Palace slams film docu ‘On the President’s Orders’, calls it a black propaganda that reeks of malice

Published September 17, 2019, 9:35 PM

by Ellalyn De Vera & Richa Noriega

By Genalyn Kabiling

The US documentary probing the President Duterte’s war on drugs is a derogatory and biased work of fiction bordering to black propaganda, Malacañang said Tuesday.

Presidential Spokesman Salvador Panelo (OPS / MANILA BULLETIN)
Presidential Spokesman Salvador Panelo

Presidential Spokesman Salvador Panelo has slammed the documentary titled “On the President’s Orders,” saying it was a malicious attempt to vilify the government’s anti-drug campaign.

“The Palace is vexed by the continuous spread of disinformation against our country’s campaign against illegal drugs and criminality. Foreign audiences have been saturated with false and baseless narratives relative to the Philippine government’s anti-narcotics approach, specifically on the nature and number of deaths arising from police operations against it,” he said.

“Based on the trailer of – as well as the commentaries on – the American docufilm, ‘On the President’s Orders,’ it appears that the same is the latest addition to these unmitigated vilifications. Even the title of the docufilm reeks with malice, making it appear that the drug-related deaths were done upon the orders of PRRD,” he said.

The documentary, directed by Emmy-winning filmmakers James Jones and Oliver Sarbil, puts the spotlight on President Duterte’s bloody campaign against drug dealers in the Philippines. The film reportedly shows how law enforcers dressed in civilian clothing kill drug suspects and blame others for the crime.

Panelo also disputed the documentary’s claim that it caught on camera “the victimized slum communities and the police squads blithely executing their countrymen from a perverse moral high ground.”

“We find this derogatory and biased, if not outright fiction,” the Chief Presidential Legal Counsel said.

He accused the filmmakers of riding on the President’s popularity and success and using the documentary “to espouse one-sided information bordering to black propaganda aimed at gullible foreign audiences who know little or zero-knowledge about the Philippines and its government.”

He added that the documentary, including its supposed investigation on the drug-related killings, was “deliberately overdramatized” not only to place the county “in a bad light” but also create a better cinematic experience for its audience.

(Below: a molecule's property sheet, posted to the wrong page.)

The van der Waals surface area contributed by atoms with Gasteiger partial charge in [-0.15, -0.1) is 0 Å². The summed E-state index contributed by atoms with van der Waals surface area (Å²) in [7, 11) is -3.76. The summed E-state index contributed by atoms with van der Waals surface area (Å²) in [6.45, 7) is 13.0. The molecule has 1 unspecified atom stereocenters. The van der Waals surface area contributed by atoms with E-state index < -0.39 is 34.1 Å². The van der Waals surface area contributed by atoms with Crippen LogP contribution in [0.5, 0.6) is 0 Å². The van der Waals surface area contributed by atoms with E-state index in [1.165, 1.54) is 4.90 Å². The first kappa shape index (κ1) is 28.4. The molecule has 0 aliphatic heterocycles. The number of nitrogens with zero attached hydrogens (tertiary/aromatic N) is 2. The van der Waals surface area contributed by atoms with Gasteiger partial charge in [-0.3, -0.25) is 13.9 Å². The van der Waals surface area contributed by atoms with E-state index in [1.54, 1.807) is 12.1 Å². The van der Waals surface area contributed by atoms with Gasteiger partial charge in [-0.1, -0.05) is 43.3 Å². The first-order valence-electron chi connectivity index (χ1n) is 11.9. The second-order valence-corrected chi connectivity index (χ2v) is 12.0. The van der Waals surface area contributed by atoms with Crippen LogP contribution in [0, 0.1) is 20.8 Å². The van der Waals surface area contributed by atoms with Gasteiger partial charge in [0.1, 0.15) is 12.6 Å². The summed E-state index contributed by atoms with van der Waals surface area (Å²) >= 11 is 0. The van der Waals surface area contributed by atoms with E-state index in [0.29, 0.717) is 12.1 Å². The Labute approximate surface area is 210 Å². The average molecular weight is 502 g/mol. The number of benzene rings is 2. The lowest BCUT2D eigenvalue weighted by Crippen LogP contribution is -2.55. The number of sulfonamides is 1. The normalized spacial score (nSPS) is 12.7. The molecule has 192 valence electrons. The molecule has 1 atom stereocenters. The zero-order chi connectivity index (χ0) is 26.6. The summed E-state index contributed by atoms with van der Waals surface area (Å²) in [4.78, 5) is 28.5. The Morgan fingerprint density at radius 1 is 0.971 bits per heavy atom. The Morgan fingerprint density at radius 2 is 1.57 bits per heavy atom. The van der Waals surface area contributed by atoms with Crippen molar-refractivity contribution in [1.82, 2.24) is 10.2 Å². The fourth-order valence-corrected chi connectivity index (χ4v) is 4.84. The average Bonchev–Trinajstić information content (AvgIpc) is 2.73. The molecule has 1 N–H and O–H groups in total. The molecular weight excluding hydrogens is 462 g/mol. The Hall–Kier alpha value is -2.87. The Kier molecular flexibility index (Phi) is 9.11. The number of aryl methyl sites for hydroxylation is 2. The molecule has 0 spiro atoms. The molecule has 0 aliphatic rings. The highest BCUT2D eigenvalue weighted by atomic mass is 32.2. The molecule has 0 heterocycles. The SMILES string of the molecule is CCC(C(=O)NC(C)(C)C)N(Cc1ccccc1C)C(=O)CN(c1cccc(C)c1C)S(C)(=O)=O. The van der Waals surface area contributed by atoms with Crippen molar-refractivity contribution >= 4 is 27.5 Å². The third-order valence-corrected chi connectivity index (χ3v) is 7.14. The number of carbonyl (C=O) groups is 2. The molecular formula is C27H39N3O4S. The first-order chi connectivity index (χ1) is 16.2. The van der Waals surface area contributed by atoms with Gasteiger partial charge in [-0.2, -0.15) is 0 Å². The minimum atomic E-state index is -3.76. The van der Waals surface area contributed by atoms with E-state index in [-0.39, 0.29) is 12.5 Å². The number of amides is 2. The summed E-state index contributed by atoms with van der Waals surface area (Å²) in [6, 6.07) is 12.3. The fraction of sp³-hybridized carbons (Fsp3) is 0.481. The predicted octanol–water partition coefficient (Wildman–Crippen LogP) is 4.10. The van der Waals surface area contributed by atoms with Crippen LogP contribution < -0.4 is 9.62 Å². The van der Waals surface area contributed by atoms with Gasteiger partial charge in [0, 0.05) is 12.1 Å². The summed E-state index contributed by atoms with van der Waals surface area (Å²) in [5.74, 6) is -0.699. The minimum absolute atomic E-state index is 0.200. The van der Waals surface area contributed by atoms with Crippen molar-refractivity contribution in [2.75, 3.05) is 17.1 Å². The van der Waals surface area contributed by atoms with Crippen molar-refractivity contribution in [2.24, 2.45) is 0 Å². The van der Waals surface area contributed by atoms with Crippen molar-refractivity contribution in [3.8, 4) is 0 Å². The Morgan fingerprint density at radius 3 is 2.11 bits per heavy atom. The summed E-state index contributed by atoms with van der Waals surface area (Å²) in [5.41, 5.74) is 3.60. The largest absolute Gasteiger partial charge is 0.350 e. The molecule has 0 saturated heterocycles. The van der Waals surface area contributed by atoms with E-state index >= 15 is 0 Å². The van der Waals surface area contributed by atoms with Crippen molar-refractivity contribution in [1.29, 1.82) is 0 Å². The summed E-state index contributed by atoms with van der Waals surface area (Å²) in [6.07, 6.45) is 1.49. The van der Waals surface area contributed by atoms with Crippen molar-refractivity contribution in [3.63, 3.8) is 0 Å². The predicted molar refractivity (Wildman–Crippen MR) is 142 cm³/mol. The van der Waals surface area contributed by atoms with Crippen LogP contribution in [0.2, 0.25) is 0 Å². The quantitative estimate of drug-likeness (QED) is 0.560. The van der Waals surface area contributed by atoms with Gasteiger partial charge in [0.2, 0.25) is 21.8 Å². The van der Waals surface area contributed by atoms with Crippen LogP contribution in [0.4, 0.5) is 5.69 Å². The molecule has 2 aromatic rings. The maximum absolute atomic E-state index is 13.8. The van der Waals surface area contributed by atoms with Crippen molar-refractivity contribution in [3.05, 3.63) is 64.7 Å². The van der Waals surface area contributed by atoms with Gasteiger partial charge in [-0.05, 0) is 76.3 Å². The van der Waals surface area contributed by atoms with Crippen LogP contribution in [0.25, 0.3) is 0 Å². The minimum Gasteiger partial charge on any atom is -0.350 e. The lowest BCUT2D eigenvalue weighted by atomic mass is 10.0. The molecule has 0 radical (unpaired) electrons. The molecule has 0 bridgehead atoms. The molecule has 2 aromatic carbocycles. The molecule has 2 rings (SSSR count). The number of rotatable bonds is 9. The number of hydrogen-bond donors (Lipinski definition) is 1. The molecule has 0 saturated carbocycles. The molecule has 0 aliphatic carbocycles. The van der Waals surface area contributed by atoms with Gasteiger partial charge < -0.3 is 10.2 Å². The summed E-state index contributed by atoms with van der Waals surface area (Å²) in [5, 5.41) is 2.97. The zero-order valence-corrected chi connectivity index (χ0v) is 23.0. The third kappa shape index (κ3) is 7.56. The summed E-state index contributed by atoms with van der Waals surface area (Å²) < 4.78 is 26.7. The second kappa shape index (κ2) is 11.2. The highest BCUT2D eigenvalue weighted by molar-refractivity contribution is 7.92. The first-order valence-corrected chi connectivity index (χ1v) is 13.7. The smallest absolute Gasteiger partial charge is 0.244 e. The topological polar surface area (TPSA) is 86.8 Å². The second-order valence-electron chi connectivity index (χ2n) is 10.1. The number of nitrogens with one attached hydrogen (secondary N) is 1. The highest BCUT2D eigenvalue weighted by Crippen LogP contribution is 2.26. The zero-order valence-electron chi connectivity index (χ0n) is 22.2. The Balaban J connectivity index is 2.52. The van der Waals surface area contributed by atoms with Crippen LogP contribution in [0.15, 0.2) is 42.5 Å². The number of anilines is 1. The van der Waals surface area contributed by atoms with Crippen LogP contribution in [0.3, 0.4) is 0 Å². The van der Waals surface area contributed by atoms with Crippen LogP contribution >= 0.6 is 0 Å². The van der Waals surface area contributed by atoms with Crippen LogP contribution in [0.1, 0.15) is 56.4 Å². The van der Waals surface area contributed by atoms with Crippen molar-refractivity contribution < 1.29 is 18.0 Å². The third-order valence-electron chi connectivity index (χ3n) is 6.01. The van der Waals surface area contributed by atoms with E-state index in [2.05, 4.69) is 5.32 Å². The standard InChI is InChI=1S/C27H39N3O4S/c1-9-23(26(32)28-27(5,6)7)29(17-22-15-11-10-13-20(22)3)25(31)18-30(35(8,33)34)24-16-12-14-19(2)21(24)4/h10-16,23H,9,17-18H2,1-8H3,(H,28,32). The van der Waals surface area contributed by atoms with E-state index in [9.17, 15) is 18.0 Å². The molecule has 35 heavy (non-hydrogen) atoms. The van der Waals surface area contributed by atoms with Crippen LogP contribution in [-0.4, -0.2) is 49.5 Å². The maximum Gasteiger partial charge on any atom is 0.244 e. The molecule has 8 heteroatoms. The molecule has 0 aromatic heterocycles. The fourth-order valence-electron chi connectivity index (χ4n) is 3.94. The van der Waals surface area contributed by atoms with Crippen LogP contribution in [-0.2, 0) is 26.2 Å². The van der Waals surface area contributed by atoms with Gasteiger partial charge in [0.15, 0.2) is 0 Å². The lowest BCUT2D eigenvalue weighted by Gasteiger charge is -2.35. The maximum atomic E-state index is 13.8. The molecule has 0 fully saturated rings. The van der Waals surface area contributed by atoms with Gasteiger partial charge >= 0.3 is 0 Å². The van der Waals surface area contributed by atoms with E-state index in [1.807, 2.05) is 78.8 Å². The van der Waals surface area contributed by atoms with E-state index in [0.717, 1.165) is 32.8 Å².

“In creating a film, it is easy to select fractions of video clips or soundbites that serve the purpose of the filmmakers in falsely portraying a dangerous Philippines and a murderous government while omitting scenes that reflect the opposite,” he said.

“Moviegoers are more inclined to watch a thrilling film that depicts a country as menacing instead of a lackluster motion picture showcasing its progress and development,” he added.

To the potential viewers of the documentary, Panelo urged them to be circumspect in evaluating the truthfulness of the film.

He also defended anew the government’s drug war amid the imminent release of the documentary, saying it was anchored on national security and public safety. At present, he said the illegal drug trade has a billion-peso industry in the Philippines, with 97% of small villages have or had already been infiltrated.

“Three years to the war on drugs and residents in the country now feel safer and secure with 7 out of 10 Filipinos being satisfied with the way President Rodrigo Roa Duterte handles the campaign,” he said.

But Panelo made clear that the drug-related killings were “absolutely not state-initiated nor state-sponsored.”

“These killings result from violent resistance on the part of those sought to be arrested by police agents, proof of which is the death of scores of policemen and serious injuries to hundreds of others. A number of these deaths is also caused by members of the prohibited drug industry who kill each other because of, among others, rivalry, botched deals and swindling,” he said.

He also attested that the President, as a strict enforcer of the law, does not tolerate abusive police officers.

“They are not – and will never be – exempted from administrative sanction and criminal prosecution should there be abuse on their part. As he stated in his first State of the Nation Address, those who abuse their authority will have hell to pay,” he said.